Iraq will ask to rejoin OPEC's quota system for crude output in 2014 as the holder of the world's fifth-largest oil reserves boosts production from an average of 2.9 million barrels a day.
The country aims to increase output to 3.4 million barrels a day next year and 4.5 million barrels a day in 2013, Falah al- Amri, director of the State Oil Marketing Organization, was quoted by Bloomberg as saying today. Iraq is exporting an average of 2.2 million barrels a day this month and earning an average price of $104 a barrel, he said in an interview in the Southern city of Basra.
Iraq, the only member of the Organization of Petroleum Exporting Countries exempt from output quotas, is relying on revenue from crude sales to rebuild its economy after years of war and economic sanctions. The government wants to boost production to 12 million barrels a day by 2017, Hossein al-Shahristani, the deputy prime minister for energy affairs and former oil minister, said in July.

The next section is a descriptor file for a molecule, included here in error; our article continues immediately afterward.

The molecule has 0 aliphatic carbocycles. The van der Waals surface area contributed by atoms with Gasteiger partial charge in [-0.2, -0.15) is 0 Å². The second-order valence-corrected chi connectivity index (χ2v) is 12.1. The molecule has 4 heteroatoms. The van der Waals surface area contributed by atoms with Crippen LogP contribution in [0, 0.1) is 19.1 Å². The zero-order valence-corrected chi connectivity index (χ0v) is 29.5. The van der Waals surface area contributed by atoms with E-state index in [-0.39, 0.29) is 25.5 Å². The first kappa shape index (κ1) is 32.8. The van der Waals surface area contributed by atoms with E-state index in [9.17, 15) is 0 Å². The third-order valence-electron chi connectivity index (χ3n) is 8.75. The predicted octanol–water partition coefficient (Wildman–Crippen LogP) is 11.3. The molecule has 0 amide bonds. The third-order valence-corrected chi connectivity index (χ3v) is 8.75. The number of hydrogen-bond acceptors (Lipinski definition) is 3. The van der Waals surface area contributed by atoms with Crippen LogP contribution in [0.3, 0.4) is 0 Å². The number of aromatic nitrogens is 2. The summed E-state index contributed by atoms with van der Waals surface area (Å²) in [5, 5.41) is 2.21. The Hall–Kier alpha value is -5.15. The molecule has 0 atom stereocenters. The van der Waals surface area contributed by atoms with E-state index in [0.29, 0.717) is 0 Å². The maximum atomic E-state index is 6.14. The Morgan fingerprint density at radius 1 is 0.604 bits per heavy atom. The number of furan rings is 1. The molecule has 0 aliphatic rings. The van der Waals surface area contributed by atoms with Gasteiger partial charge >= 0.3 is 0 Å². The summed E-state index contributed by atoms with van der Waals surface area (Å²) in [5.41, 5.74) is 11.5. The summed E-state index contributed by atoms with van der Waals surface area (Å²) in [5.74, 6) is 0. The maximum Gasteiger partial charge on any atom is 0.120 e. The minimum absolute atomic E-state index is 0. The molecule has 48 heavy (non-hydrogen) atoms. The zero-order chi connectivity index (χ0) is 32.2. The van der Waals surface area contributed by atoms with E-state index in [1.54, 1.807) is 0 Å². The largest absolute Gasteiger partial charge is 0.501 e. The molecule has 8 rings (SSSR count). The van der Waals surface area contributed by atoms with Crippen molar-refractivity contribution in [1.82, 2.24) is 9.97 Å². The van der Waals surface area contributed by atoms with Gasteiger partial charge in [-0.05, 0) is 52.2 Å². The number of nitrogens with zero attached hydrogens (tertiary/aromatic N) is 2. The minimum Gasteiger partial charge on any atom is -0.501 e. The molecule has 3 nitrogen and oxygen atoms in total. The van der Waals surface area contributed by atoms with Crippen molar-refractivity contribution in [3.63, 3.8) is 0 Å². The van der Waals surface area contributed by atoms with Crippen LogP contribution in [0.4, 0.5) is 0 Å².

OPEC sets production limits for its 11 members other than Iraq to try to ensure output doesn't exceed global demand, though some Persian Gulf Arab states flout their ceilings when crude prices are high. Iraq hasn't taken part in an OPEC quota agreement since 1998.
"We will seek the biggest possible quota," al-Amri said.
His stated target date of 2014 conforms with the group's own forecasts. Secretary-General Abdalla El-Badri said in 2010 that OPEC would start discussing the matter in "four to five years".
OPEC supplies 40 percent of the world's oil, and Iraq ranks third in the group for production, behind Saudi Arabia and Iran, according to data compiled by Bloomberg. Iran's limit, set in December 2008, is about 3.34 million barrels a day.